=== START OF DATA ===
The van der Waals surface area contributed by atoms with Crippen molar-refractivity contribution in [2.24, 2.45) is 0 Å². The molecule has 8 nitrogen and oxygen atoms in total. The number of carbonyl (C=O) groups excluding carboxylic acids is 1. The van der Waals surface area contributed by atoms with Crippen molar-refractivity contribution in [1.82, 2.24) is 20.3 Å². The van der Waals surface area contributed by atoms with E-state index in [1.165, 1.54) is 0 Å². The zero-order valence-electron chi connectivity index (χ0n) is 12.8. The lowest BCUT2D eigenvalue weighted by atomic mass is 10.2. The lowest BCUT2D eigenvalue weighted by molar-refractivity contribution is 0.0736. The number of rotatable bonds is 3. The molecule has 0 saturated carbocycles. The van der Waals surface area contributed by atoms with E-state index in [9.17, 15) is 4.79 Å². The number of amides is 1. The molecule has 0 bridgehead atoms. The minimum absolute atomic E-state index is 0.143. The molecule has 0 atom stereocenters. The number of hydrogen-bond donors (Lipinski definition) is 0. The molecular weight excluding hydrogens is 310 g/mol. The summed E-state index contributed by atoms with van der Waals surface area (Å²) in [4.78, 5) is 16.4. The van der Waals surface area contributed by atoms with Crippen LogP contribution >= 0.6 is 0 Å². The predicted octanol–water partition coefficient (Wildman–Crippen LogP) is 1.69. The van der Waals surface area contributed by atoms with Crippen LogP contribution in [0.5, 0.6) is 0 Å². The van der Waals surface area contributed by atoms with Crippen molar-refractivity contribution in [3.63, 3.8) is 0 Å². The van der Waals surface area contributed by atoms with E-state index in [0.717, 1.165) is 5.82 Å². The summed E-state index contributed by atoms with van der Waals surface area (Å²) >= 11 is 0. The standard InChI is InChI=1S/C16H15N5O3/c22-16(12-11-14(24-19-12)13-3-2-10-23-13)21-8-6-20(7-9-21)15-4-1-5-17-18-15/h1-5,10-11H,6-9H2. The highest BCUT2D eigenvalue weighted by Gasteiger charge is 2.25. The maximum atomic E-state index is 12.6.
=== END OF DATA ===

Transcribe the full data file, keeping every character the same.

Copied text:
The van der Waals surface area contributed by atoms with Crippen molar-refractivity contribution in [2.24, 2.45) is 0 Å². The molecule has 8 nitrogen and oxygen atoms in total. The number of carbonyl (C=O) groups excluding carboxylic acids is 1. The van der Waals surface area contributed by atoms with Crippen molar-refractivity contribution in [1.82, 2.24) is 20.3 Å². The van der Waals surface area contributed by atoms with E-state index in [1.165, 1.54) is 0 Å². The zero-order valence-electron chi connectivity index (χ0n) is 12.8. The lowest BCUT2D eigenvalue weighted by atomic mass is 10.2. The lowest BCUT2D eigenvalue weighted by molar-refractivity contribution is 0.0736. The number of rotatable bonds is 3. The molecule has 0 saturated carbocycles. The van der Waals surface area contributed by atoms with E-state index in [9.17, 15) is 4.79 Å². The number of amides is 1. The molecule has 0 bridgehead atoms. The minimum absolute atomic E-state index is 0.143. The molecule has 0 atom stereocenters. The number of hydrogen-bond donors (Lipinski definition) is 0. The molecular weight excluding hydrogens is 310 g/mol. The summed E-state index contributed by atoms with van der Waals surface area (Å²) in [4.78, 5) is 16.4. The van der Waals surface area contributed by atoms with Crippen LogP contribution >= 0.6 is 0 Å². The predicted octanol–water partition coefficient (Wildman–Crippen LogP) is 1.69. The van der Waals surface area contributed by atoms with Crippen LogP contribution in [0.5, 0.6) is 0 Å². The van der Waals surface area contributed by atoms with Crippen molar-refractivity contribution in [3.63, 3.8) is 0 Å². The van der Waals surface area contributed by atoms with E-state index in [0.717, 1.165) is 5.82 Å². The summed E-state index contributed by atoms with van der Waals surface area (Å²) >= 11 is 0. The standard InChI is InChI=1S/C16H15N5O3/c22-16(12-11-14(24-19-12)13-3-2-10-23-13)21-8-6-20(7-9-21)15-4-1-5-17-18-15/h1-5,10-11H,6-9H2. The highest BCUT2D eigenvalue weighted by Gasteiger charge is 2.25. The maximum atomic E-state index is 12.6.